Chapters 21 and 22


ON and on the ship sailed. How wide the water seemed.

Some days were full of sunshine: then the little children could play upon the deck. They loved to watch the sunset across the wide ocean. Then the sky was bright with purple and gold. Each wave caught the colors from the clouds until the whole world seemed aglow.

They loved to watch the stars come out in the evening. At first only two or three of the biggest, bravest ones peeped forth, to see if the sun had gone. Then a few others looked timidly out. Yes, the sun was really gone, and his glory of red and gold was quickly following him.

Then troops of little stars burst from their hiding places. They twinkled merrily at the little Pilgrims, as if to say, “See we are going with you to your new home. We went with you to Holland; we will go with you to America. Do not be lonely.”

But it grew colder, for the winter was drawing near. Many days the deck was too cold and icy to play upon. Then the children must stay in the dark, crowded cabin.

Poor little Pilgrims! Many were ill, and all wished the long voyage ended. There were but few games they could play in the little cabin, and they had no toys or story books. How they longed for the green fields and shady woods!

Then Priscilla told them stories of the sunny land where she once lived. Did only pleasant things happen in that wonderful country? If there were any unhappy times there, Priscilla never spoke of them. The stories she told were such merry tales they brought sunshine into the gloomiest little faces.

Even tired mothers, who were too far away to hear the story, would smile as they looked into Priscilla’s laughing eyes. “What a comfort that child is,” they often said.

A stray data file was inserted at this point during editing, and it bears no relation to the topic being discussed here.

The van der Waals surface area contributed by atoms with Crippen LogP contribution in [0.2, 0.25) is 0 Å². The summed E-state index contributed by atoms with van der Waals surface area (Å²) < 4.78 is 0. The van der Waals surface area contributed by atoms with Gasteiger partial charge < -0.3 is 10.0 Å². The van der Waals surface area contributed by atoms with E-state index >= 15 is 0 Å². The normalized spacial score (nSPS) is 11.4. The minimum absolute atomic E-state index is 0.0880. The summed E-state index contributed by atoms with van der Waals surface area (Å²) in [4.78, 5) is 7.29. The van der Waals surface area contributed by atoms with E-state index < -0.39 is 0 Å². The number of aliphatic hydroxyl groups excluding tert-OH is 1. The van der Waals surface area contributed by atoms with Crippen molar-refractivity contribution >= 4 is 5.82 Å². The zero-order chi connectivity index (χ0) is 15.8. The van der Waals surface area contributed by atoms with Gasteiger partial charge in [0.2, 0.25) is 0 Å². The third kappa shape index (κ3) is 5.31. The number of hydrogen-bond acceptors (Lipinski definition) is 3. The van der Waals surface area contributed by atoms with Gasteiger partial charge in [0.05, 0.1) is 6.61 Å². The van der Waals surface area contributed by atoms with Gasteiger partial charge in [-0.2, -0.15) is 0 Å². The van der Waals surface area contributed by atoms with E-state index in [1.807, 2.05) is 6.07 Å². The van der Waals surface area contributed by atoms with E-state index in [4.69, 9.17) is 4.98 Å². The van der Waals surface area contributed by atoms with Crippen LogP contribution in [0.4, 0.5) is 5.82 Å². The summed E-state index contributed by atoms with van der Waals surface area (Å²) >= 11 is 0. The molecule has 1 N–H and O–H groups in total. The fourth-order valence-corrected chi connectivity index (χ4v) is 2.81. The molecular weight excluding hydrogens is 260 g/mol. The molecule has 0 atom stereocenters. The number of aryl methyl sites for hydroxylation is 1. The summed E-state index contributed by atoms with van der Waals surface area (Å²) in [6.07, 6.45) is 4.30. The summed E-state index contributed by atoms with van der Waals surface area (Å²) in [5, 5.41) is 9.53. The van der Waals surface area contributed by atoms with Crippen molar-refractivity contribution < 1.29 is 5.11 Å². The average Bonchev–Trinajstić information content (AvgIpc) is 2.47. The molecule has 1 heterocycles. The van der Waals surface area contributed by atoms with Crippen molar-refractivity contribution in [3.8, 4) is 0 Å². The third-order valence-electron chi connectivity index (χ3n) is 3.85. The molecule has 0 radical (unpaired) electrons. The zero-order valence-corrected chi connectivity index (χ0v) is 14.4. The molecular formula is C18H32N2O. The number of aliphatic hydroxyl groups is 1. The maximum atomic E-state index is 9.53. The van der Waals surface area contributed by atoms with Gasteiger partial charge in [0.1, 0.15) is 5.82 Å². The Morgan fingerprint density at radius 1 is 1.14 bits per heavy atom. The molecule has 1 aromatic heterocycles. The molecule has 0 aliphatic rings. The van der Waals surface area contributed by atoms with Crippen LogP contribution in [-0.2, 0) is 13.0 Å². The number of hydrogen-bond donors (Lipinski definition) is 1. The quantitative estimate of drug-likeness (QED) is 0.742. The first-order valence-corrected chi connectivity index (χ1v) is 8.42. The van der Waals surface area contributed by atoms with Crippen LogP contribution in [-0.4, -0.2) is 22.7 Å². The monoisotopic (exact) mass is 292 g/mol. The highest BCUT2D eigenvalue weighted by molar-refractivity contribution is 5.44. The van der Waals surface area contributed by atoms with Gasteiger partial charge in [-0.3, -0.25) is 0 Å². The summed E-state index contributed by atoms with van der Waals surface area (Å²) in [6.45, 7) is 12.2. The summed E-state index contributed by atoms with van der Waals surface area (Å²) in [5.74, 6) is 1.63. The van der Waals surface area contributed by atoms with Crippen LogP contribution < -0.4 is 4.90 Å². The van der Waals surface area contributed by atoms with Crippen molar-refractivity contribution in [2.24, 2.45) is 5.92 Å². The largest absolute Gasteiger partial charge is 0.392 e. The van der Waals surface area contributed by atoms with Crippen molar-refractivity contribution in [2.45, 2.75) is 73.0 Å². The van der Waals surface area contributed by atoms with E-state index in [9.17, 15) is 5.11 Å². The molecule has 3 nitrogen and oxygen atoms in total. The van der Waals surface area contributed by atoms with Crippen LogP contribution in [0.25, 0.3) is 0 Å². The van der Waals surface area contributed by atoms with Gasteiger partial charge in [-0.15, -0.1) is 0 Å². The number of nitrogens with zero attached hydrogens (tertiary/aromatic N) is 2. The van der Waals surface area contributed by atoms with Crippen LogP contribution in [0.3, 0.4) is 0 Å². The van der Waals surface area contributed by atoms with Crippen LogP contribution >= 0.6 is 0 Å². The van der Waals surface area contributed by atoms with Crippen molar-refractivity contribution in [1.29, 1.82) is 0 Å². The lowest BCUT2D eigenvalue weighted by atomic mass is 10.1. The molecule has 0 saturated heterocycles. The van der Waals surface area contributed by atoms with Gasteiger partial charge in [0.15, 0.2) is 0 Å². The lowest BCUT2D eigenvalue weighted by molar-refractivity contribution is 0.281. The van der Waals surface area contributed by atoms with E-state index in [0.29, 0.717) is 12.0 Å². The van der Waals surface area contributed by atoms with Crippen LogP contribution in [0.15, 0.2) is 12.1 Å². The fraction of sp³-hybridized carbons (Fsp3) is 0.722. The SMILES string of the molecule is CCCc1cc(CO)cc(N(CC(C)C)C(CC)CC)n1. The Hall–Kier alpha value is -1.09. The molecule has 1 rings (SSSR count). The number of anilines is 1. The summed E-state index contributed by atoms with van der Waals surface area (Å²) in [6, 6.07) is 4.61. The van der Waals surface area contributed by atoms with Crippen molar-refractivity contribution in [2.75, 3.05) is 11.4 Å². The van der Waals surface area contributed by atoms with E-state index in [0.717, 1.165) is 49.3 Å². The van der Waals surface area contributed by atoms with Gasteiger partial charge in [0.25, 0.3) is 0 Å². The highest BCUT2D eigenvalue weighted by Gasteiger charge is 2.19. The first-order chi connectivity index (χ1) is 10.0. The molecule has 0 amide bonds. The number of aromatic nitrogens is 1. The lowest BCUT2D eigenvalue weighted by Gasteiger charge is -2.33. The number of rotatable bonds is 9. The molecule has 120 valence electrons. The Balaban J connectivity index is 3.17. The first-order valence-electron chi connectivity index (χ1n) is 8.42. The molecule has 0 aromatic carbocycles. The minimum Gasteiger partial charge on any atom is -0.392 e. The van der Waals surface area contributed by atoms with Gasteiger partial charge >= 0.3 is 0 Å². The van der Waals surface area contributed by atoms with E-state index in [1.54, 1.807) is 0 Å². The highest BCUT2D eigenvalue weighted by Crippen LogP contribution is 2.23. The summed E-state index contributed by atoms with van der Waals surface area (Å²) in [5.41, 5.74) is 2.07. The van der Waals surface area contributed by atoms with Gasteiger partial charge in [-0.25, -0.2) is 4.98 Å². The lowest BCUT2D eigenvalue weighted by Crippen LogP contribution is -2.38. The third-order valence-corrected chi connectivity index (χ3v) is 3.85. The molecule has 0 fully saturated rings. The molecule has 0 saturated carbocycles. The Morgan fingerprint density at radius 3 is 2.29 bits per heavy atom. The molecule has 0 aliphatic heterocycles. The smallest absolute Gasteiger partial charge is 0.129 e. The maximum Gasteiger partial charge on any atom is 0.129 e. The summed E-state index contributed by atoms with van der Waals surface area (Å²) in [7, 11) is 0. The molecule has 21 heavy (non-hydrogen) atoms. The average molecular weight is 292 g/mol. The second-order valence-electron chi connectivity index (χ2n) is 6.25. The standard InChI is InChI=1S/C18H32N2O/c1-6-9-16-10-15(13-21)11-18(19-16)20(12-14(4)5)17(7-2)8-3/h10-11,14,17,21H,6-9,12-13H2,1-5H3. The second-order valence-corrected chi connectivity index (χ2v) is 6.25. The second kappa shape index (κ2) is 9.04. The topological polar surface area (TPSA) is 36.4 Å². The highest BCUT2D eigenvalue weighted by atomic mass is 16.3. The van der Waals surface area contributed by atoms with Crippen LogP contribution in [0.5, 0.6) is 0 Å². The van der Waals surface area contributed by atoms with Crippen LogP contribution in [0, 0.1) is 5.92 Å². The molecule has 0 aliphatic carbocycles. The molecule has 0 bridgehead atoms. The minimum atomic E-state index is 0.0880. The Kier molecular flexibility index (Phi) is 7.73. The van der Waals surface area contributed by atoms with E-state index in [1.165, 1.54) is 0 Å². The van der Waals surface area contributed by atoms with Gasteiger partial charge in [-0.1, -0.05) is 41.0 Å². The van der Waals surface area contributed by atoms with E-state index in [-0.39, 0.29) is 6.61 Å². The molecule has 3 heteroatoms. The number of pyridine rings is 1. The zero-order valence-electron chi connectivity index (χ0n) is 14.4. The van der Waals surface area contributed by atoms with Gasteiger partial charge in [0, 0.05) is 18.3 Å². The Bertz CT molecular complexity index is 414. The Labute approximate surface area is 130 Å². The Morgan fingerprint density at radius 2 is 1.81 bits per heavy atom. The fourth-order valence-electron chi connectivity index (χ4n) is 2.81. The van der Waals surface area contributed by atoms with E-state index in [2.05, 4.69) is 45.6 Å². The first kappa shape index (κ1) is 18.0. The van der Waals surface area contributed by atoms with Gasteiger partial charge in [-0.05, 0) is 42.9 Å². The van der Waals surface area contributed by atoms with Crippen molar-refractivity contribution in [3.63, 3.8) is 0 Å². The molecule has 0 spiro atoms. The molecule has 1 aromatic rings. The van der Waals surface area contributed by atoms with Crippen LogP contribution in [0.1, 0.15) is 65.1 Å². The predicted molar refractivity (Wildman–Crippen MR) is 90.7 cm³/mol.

Then Mary Chilton, who had grown to be a large girl now, played games with them. John Alden whittled out a wonderful puzzle for them, and every one tried to make the voyage pleasant.

But nine weeks is a long time to be shut up on a boat, and be tossed about by the rough waves. The little ones were so tired, it seemed to them they could not stand it any longer.

Then what do you think happened away out there on the ocean? Two dear little baby boys were born. Oh, how happy the children were! They forgot to be tired then.

You may be sure those babies never lacked nurses. It was such fun to hold them and sing to them softly until they closed their eyes and went to sleep.

Of course, every one wanted to help name the babies. Each thought of the very best name he knew, but it was hard to suit all.

Giles Hopkins wished to name his baby brother Jan, after a friend in Holland, but that name did not suit his parents at all. They did not want to give their baby a Dutch name.


“Those babies never lacked nurses”

Mistress Hopkins thought he should be named Stephen for his father.

“No,” said Master Hopkins, “if he were given my name he would be called ‘little Stephen’ until he grew to be a man. I believe no child was ever born here before. I wish he might have a name no other has ever had.”